Governor Newsom vetoed SB555, voicing concern that it would require “service contracts to be negotiated and awarded to the lowest cost provider.” The governor’s statement read: “I cannot support this bill in its current form. I am concerned it will have the unintended consequence of reducing important rehabilitative and educational programming for individuals in custody.”
If we fear that these “inmate welfare” programs will disappear if incarcerated people are charged below- or at-market rates for everyday goods, let’s remember that the IWF represents a tiny fraction of the department’s revenue. The sheriff is charging about $400,000 per deputy in its yearly contracts with 42 cities, and has been found to understate how much revenue the contracts earn as well as overstate the benefits in terms of crime reduction.
When it comes to rehabilitative programs within jails, there is little understanding of what the IWF programs are to begin with — let alone their efficacy. The LASD designates a seven-person Inmate Welfare Fund Commission to identify and approve areas of programmatic expenditure. In 2019, the inspector general reported that even this LASD-appointed commission does not receive enough information from the sheriff to make informed decisions.
How Does the Inmate Welfare Fund Support ‘Important Rehabilitative and Educational Programming’ for Individuals in Custody?
Educational programming was suspended in 2020 during the pandemic, right around the time of Governor Newsom’s veto. The following April, the auditor-controller reported that the LASD-operated IWF lacked key performance indicators to track and evaluate program expenditure.
The next month, the LA County Board of Supervisors (BOS) passed a motion to reduce or eliminate fees paid by incarcerated people, citing New York and San Francisco’s adoption of fee-free telephone communications. The BOS motion called for the development of recommendations to provide no-cost or at-cost goods and services and an itemized statement of IWF expenditures.
At the time of the May 2021 BOS motion, there were already around a dozen such analyses available online indicating that since 2006 LASD has failed to comply with recommendations to improve record keeping or stop inappropriately transferring Inmate Welfare funds to its regular operating budget.
A month prior to the motion, the auditor-general’s process review highlighted that the sheriff “may be supplanting jail maintenance expenditures with IWF revenues that should be funded through the sheriff’s normal budgeting process.”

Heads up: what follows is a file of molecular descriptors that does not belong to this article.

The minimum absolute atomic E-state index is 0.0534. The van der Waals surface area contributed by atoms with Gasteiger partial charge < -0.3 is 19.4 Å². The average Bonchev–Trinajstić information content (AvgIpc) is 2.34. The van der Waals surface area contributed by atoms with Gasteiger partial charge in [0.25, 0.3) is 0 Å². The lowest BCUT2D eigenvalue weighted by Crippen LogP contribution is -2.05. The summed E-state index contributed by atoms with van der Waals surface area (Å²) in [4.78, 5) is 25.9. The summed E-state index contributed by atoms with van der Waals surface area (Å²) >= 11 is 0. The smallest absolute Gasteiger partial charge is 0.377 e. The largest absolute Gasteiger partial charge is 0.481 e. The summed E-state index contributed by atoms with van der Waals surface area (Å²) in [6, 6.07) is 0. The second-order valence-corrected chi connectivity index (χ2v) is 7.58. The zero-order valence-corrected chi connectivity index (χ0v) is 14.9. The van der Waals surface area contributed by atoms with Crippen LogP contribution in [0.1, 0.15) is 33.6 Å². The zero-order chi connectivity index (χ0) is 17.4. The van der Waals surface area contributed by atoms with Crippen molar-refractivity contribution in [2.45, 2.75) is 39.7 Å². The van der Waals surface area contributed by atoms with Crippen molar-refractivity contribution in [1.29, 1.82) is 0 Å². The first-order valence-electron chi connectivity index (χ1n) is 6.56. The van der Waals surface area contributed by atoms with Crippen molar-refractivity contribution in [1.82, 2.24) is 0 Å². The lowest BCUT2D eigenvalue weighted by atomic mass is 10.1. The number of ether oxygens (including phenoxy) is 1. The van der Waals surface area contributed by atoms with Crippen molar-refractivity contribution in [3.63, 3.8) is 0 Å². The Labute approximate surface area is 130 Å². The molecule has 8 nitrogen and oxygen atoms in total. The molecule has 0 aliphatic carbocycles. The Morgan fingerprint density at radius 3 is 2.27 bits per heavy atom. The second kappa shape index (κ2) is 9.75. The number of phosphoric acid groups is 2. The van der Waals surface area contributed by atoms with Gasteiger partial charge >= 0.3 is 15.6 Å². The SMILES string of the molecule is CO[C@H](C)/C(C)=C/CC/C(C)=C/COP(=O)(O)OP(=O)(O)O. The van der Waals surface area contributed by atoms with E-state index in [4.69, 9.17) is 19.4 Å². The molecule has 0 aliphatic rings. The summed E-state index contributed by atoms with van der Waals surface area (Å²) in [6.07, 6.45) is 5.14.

In the year since the motion passed, two worrisome reports of the IWF’s programmatic spending have been published. An October 2021 auditor-general report concluded that there are still no key performance indicators or evaluations of IWF programs, making it hard to determine whether those programs are “wanted, needed or effective.”
An April 2022 auditor-general report noted that the largest category of program spending went to something called “special department expenses.” Programs categorized as “membership” jumped from around $500 to $338,076. This membership expenditure is described as funding an “inmates newspaper program.” There is no information available on the newspaper initiative.
The totality of these findings is breathtaking. Neither the public nor the accounting experts repeatedly appointed to investigate what the sheriff is doing with tens of millions of dollars per year have any idea where the money is actually going.
Let’s summarize what we do know. The LASD pays a for-profit company $2.51 for an 8 oz. bag of Flamin’ Hot Cheetos, which is already a markup. It then charges the poorest people in LA County $5.33 for an 8 oz. bag of Cheetos under the premise that it is for their own benefit. Then, it continues to be opaque about whether it actually uses the money to help anyone as required by state law.
The sheriff cited “staff shortages and other priorities” as reasons for its lackluster commitment to creating performance evaluation processes or delivering detailed IWF expenditure reports.
This is a common pattern. LASD recently decried staff shortages in spite of the fact that it hired or promoted 1,900 new employees under the county’s “hiring freeze.” The sheriff’s 2022-23 allocation from the county exceeds that of Public Health and the Fire Department by over a billion dollars each. LASD expressed that an increase in appropriations from $3.4 to $3.6 billion is evidence of “defunding.”
As budget season comes around and such claims grow louder, it’s important to remember the sheriff’s world-record-breaking profit margins from 8 oz. bags of Flamin’ Hot Cheetos. We’ve all had a few dollars eaten by a vending machine, but the county is losing $44.9 million each year. And LASD eats the profit.